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Goldman Sach’s Currie answers why coronavirus fears haven’t push gold higher

Kitco News

(Kitco News) - The gold market is seeing some renewed momentum on growing fears that the spreading coronavirus will impact the global economy, but some analysts have noted that the price action has been muted as prices remain confined in a relatively narrow trading range.

In a recent interview with Bloomberg TV, Jeffrey Currie, global head of commodities research at Goldman Sachs, said that it makes sense that the gold market isn’t seeing a more dramatic reaction to threats of a slowing economy because a critical component of the marketplace is missing.

He noted that China consumers the most physical gold in the world, but market has dried up as cities remain locked down in an attempt to combat the spreading virus.

“If [Chinese consumers] are not going out and buying, you will get the weakness,” he said in the interview. “You just don’t have the bid coming from the physical side.”

According to the latest reports, nearly 1,400 people have died from the virus. There are about 65,000 reported infections globally with the majority coming from China.

Currie’s comments reflect the sentiment in China as the China Gold Association said earlier in the week that consumers “are not in the mood to shop for jewelry.”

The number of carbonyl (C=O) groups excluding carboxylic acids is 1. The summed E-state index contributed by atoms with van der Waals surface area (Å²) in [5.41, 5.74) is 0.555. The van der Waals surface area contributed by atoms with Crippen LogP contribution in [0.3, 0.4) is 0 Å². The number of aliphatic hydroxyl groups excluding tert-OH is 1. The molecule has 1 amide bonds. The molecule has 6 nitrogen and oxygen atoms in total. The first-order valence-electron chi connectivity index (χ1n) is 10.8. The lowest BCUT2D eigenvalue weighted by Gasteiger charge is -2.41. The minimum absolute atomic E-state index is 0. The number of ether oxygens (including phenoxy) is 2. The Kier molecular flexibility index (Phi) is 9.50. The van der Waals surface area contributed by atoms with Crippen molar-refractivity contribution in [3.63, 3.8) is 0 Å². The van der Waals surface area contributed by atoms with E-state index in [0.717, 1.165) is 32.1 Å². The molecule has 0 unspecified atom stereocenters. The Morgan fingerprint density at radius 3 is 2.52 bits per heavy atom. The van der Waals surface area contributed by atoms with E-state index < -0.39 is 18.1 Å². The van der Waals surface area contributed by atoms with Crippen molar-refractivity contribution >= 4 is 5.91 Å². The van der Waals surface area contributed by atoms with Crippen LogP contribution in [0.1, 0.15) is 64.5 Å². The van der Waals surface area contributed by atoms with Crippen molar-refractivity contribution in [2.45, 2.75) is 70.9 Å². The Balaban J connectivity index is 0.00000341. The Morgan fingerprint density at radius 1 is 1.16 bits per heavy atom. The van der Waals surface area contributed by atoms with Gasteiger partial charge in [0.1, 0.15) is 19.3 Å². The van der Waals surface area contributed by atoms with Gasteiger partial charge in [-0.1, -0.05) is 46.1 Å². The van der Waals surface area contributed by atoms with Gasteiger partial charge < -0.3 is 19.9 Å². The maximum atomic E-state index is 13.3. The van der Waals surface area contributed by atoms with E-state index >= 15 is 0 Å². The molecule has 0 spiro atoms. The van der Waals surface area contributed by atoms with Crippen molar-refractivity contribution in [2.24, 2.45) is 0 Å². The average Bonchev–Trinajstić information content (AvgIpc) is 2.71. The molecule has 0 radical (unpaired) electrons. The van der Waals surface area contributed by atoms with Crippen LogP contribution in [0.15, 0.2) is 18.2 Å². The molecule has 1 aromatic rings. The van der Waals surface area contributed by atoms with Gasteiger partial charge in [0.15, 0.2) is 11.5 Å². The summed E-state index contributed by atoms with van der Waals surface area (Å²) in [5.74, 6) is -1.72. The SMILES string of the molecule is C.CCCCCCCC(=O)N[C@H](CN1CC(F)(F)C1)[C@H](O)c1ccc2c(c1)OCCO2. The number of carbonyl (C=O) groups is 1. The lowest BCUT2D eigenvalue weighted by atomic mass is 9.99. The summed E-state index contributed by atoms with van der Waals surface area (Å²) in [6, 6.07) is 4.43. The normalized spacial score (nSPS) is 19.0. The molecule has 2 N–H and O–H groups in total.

Some analysts expect that gold demand in China could fall 10% because of virus fears.

Despite gold’s muted performance in the face of the coronavirus Currie said that there is more upside to gold. Last month the investment bank said that it sees gold hitting $1,600 in its six-month and 12-month outlook. The comments come as gold prices end the week on a strong note. April gold futures last traded at $1,586.10 an ounce, up 0.46% on the day.

Currie said that geopolitical uncertainty will continue to support gold; however, the big driver he said he is currently watching is further central bank demand.

“You have central banks around the world diversifying away from dollars,” he said.

Data from the World Gold Council show that 15 central banks bought a total of 650.30 tons of gold last year, down 1% from the 50-year record set in 2018.

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